“My favorite track is probably ‘Tomorrow Never Knows,’ ” offered Dave Alvin (guitarist with the Blasters). “I love the drums and the backwards guitar on that song. If anything, Revolver was the album where Harrison and Lennon really got their guitar sounds right—nice, fat sounds. The guitar parts are neatly twisted and abstract, yet still in the neo-rockabilly/Chuck Berry tradition that the Beatles came from.”

For Dave Drewitz, bassist with Ween, McCartney’s bass playing on the album was profound: “Paul’s playing is just astounding, complex and simple at the same time. Every note is exactly where it should be. He plays loud and proud and never gets in the way of the song. It should be considered Rock Bass 101, for every young bassist.”

The Beatles perform live on stage in front of a circular lit backdrop at the BBC TV Centre, June 1966.

The Beatles perform live on stage at the BBC TV Centre, June 1966. Express Newspapers/Getty Images

Surprisingly the raga-rock guitar break in “Taxman” (the funky lead-off track on both the American and British versions of the album) was not played by the song’s singer/composer George Harrison, but overdubbed by Paul McCartney. “The solo on ‘Taxman’ is absolutely brilliant, an incredible feat,” said ex-Television guitarist Richard Lloyd.

Lloyd marveled at how McCartney, in “such a short solo,” managed “to develop a melody line and complete it to its full satisfaction.” Lloyd also pointed out “the descending line in the intro and during the breaks of ‘And Your Bird Can Sing,’ ” which he described as “absolutely marvelous. I live for that sort of thing.”

The album’s second track, “Eleanor Rigby,” was Paul McCartney’s greatest composition to date (and arguably the finest of his career). Having employed a string quartet (arranged by producer George Martin) in lieu of his fellow bandmates for “Yesterday,” Paul once more sought a classical backdrop for his astonishing portrait of human loneliness and despair.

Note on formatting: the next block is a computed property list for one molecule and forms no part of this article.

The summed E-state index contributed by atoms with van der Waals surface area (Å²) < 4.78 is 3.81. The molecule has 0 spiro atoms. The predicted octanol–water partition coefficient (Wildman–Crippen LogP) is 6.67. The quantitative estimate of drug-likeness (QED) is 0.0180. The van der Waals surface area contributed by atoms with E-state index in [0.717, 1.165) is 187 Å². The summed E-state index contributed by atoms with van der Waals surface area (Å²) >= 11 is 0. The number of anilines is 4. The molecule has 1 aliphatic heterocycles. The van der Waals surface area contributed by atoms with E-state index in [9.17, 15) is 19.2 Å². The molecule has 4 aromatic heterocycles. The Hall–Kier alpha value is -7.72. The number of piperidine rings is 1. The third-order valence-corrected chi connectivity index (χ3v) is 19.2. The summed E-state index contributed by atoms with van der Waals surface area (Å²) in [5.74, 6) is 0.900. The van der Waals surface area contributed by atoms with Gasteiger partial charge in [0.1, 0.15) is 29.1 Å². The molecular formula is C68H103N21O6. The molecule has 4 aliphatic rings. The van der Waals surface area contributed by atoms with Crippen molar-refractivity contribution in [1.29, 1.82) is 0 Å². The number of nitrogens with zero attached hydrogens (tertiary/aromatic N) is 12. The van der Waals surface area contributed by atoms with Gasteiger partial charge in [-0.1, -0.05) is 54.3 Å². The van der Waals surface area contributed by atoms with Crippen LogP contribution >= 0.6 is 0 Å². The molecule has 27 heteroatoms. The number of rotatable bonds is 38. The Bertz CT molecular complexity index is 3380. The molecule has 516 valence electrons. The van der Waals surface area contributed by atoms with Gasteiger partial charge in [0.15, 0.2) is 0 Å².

“As a budding young rock guitarist that also played violin, with parents that were professional classical musicians, ‘Eleanor Rigby’ really opened me up to the possibilities of fusing the two styles,” said multi-instrumentalist David Mansfield (Bob Dylan, Johnny Cash, Lucinda Williams).

“The punch effect of all those heavy spiccato quarter notes certainly alerted me to the natural affinity of exaggerated baroque techniques and rock and roll. They seemed to be made for each other. [And a sound which] the Beatles and George Martin mined thoroughly for years. ‘Eleanor Rigby’ was probably the song that first inspired me to want to arrange and orchestrate, first as a pop musician, and later as a film composer.”

The Beatles performing on stage before thousands at the Circus Krone Bau in Munich, part of a short tour of Germany in June 1966.

The Beatles performing on stage before thousands at the Circus Krone Bau in Munich, part of a short tour of Germany in June 1966. Keystone/Getty Images

While the Beatles’ 1968 release known as “The White Album” is generally considered to be the record where the band began going their separate ways, hindsight reveals this was already the case with Paul’s “Rigby” and George’s “Love You To” (which featured tabla player Anil Bhagwat and an all-Indian band); both were essentially solo efforts within the context of a Beatles album.